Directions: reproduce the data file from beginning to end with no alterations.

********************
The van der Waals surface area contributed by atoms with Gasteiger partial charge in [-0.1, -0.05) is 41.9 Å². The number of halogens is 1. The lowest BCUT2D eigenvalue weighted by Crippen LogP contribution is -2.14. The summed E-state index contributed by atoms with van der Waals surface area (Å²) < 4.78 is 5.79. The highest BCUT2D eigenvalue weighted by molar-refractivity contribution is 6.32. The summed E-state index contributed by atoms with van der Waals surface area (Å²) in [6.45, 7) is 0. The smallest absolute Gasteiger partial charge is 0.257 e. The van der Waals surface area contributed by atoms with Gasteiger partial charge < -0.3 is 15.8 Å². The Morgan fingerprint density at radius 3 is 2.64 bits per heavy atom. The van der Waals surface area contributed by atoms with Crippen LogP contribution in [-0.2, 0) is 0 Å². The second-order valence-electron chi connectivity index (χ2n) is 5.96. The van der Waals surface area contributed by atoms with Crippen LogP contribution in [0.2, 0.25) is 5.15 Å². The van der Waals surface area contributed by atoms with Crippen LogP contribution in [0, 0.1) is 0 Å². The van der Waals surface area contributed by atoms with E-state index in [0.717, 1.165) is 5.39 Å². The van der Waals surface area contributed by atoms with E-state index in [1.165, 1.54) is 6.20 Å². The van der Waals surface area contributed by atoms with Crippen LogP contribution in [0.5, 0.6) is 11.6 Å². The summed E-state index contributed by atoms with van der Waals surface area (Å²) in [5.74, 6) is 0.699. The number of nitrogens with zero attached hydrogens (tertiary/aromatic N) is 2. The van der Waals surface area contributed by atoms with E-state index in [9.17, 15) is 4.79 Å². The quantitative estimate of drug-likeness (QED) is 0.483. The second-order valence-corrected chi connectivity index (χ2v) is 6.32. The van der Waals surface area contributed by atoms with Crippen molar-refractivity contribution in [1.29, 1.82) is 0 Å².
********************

The van der Waals surface area contributed by atoms with Gasteiger partial charge in [-0.1, -0.05) is 41.9 Å². The number of halogens is 1. The lowest BCUT2D eigenvalue weighted by Crippen LogP contribution is -2.14. The summed E-state index contributed by atoms with van der Waals surface area (Å²) < 4.78 is 5.79. The highest BCUT2D eigenvalue weighted by molar-refractivity contribution is 6.32. The summed E-state index contributed by atoms with van der Waals surface area (Å²) in [6.45, 7) is 0. The smallest absolute Gasteiger partial charge is 0.257 e. The van der Waals surface area contributed by atoms with Gasteiger partial charge < -0.3 is 15.8 Å². The Morgan fingerprint density at radius 3 is 2.64 bits per heavy atom. The van der Waals surface area contributed by atoms with Crippen LogP contribution in [-0.2, 0) is 0 Å². The second-order valence-electron chi connectivity index (χ2n) is 5.96. The van der Waals surface area contributed by atoms with Crippen LogP contribution in [0.2, 0.25) is 5.15 Å². The van der Waals surface area contributed by atoms with Crippen LogP contribution in [0, 0.1) is 0 Å². The van der Waals surface area contributed by atoms with E-state index in [0.717, 1.165) is 5.39 Å². The van der Waals surface area contributed by atoms with E-state index in [1.165, 1.54) is 6.20 Å². The van der Waals surface area contributed by atoms with Crippen LogP contribution in [0.5, 0.6) is 11.6 Å². The summed E-state index contributed by atoms with van der Waals surface area (Å²) in [5.74, 6) is 0.699. The number of nitrogens with zero attached hydrogens (tertiary/aromatic N) is 2. The van der Waals surface area contributed by atoms with E-state index in [9.17, 15) is 4.79 Å². The quantitative estimate of drug-likeness (QED) is 0.483. The second-order valence-corrected chi connectivity index (χ2v) is 6.32. The van der Waals surface area contributed by atoms with Crippen molar-refractivity contribution in [1.29, 1.82) is 0 Å².